Southern's Symphony Orchestra Reaches 100-Member Milestone


This year, Southern Adventist University has the largest Symphony Orchestra in its history with 100 members, including the conductor, Laurie Redmer Cadwallader.

“I think it’s reputation,” Cadwallader says of the growth. “Once you show kids what the possibilities are…they follow through.”

Students cite a number of reasons they enjoy being in the orchestra. Senior music performance major Tommy Crabtree says, “The best thing the orchestra has given me is an appreciation for what’s around me.”

Emily White, a junior music theory and literature major, says, “My favorite part of orchestra is, not only performances and rehearsing, but tours.” She explains that the orchestra is “something that I’m privileged to be a part of…It’s been a fantastic experience.”

The orchestra tours regularly, spreading its influence across the globe. Last year, the orchestra traveled to California and performed at a number of locations, including five academies. In the past couple of years, the orchestra has participated in a number of high-level performances. Last year they performed for a crowd of conductors during the College Orchestra Directors Association National Conference and earned a standing ovation. This year, the orchestra played with Grammy Award winner David Phelps, tenor from the Gaither Vocal Band, at A Taste of Southern, a yearly fundraising gala for the school.

One of the orchestra’s defining characteristics is the atmosphere that develops. Since there are new students each year, the “orchestra has never played together before,” according to Cadwallader. Throughout the year, the musicians grow closer as a group and create friendships that last.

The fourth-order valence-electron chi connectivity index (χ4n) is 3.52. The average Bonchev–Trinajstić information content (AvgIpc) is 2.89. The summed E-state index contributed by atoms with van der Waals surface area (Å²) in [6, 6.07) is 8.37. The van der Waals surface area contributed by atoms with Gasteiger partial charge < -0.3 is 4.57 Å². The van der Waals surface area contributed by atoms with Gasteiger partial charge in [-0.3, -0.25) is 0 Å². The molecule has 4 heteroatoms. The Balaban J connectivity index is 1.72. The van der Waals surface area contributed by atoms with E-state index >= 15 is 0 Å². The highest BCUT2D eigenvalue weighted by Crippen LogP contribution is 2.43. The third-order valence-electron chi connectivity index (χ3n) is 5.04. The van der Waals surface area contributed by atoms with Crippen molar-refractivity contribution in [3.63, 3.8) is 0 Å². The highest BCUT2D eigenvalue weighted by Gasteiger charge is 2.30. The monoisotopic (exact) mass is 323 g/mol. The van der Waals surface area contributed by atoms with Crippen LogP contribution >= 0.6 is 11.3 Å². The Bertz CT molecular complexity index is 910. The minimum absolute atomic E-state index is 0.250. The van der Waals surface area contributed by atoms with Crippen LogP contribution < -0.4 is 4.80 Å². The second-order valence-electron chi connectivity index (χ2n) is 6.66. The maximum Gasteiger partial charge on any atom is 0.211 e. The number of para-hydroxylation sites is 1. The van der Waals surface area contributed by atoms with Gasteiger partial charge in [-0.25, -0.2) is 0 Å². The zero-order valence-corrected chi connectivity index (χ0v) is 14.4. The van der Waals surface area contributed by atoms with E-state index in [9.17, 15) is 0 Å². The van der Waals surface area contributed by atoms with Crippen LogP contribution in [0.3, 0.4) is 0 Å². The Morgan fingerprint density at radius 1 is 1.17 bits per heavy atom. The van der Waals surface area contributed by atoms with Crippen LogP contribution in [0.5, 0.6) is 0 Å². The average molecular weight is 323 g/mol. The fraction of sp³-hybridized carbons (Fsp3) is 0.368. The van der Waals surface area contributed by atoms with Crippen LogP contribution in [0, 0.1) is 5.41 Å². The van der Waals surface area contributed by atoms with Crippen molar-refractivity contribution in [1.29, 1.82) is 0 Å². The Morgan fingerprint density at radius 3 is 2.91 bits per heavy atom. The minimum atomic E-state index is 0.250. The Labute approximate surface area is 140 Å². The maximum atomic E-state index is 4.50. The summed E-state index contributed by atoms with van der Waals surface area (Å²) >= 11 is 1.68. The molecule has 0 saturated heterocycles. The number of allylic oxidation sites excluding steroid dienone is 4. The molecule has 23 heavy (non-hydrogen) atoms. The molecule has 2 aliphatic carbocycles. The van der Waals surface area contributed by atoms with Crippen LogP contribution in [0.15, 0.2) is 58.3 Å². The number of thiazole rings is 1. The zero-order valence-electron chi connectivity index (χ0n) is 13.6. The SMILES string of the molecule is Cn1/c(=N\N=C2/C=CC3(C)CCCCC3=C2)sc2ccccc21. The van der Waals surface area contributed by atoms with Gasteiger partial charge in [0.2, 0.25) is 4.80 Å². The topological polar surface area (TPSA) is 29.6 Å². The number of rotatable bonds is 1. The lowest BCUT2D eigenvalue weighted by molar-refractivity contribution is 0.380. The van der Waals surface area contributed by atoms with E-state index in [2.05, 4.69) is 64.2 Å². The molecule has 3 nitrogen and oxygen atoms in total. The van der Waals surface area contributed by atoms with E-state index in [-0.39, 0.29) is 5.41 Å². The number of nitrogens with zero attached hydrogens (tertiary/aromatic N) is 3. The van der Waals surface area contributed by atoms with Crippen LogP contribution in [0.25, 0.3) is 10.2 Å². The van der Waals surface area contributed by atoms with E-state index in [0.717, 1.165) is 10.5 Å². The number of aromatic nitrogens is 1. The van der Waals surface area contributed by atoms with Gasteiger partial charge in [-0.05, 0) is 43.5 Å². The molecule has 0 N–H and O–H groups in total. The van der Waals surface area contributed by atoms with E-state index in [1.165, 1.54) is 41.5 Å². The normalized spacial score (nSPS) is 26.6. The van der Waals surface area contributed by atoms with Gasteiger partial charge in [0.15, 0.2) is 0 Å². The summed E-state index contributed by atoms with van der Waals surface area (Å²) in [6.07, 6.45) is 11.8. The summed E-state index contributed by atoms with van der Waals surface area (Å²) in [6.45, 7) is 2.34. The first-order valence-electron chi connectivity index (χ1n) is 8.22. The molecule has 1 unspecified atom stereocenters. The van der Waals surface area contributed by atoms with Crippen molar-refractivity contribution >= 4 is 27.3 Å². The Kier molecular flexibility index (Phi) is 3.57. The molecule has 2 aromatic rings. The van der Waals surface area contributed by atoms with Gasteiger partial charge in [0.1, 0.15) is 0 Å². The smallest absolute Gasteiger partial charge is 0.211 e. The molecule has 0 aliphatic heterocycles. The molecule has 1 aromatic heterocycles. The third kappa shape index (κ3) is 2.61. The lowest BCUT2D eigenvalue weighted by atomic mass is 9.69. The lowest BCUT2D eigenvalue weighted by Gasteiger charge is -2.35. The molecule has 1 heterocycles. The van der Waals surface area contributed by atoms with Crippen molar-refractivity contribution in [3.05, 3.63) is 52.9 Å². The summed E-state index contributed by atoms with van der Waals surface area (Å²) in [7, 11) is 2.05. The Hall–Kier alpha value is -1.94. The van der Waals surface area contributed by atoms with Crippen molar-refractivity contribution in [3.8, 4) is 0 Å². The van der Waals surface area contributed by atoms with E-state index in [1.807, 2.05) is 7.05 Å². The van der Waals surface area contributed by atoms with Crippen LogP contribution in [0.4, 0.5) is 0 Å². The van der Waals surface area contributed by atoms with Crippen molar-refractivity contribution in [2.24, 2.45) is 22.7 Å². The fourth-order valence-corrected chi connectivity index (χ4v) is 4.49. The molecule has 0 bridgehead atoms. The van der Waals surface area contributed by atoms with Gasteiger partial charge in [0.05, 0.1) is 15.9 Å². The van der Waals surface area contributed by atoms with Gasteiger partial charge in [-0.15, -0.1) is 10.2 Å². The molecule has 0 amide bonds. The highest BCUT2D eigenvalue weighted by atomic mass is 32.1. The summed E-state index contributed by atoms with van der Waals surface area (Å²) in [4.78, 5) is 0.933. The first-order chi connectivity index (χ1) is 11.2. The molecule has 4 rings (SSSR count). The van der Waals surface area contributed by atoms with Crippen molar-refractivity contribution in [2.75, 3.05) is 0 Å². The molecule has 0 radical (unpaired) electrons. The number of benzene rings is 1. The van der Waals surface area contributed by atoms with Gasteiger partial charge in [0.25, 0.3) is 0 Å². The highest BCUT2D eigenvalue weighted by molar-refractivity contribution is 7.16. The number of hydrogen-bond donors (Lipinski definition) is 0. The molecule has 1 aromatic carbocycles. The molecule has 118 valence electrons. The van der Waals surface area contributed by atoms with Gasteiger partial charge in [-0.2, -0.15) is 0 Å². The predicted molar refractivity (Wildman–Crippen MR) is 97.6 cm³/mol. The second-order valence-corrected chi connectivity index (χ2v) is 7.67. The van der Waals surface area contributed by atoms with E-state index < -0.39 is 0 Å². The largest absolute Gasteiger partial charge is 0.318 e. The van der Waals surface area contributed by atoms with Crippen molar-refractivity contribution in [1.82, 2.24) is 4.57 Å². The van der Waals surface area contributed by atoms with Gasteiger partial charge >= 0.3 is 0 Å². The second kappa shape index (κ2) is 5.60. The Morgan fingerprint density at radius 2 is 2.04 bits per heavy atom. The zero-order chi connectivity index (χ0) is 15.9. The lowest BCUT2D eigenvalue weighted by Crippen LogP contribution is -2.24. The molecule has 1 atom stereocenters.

“It’s more than just being in a class with someone. You go through the same things together,” explains Tristan Ramey, senior English education major. “Being in orchestra allows me to connect with students that I might not otherwise meet.”

Katelyn Snyder, junior music major, describes that camaraderie “comes from playing together and working through difficult music together.” The orchestra organically fosters a community that students cherish.

“The orchestra’s size and caliber is what sets Southern apart from other schools,” says Crabtree, adding that “the orchestra isn’t the music, it’s the people…It feels like my family now, and I can’t leave my family.”

From the touring experiences to the sense of community, being part of the orchestra provides students with valuable opportunities, which is one reason for its growth. White explains, “Joining orchestra was one of the best decisions I’ve ever made.”

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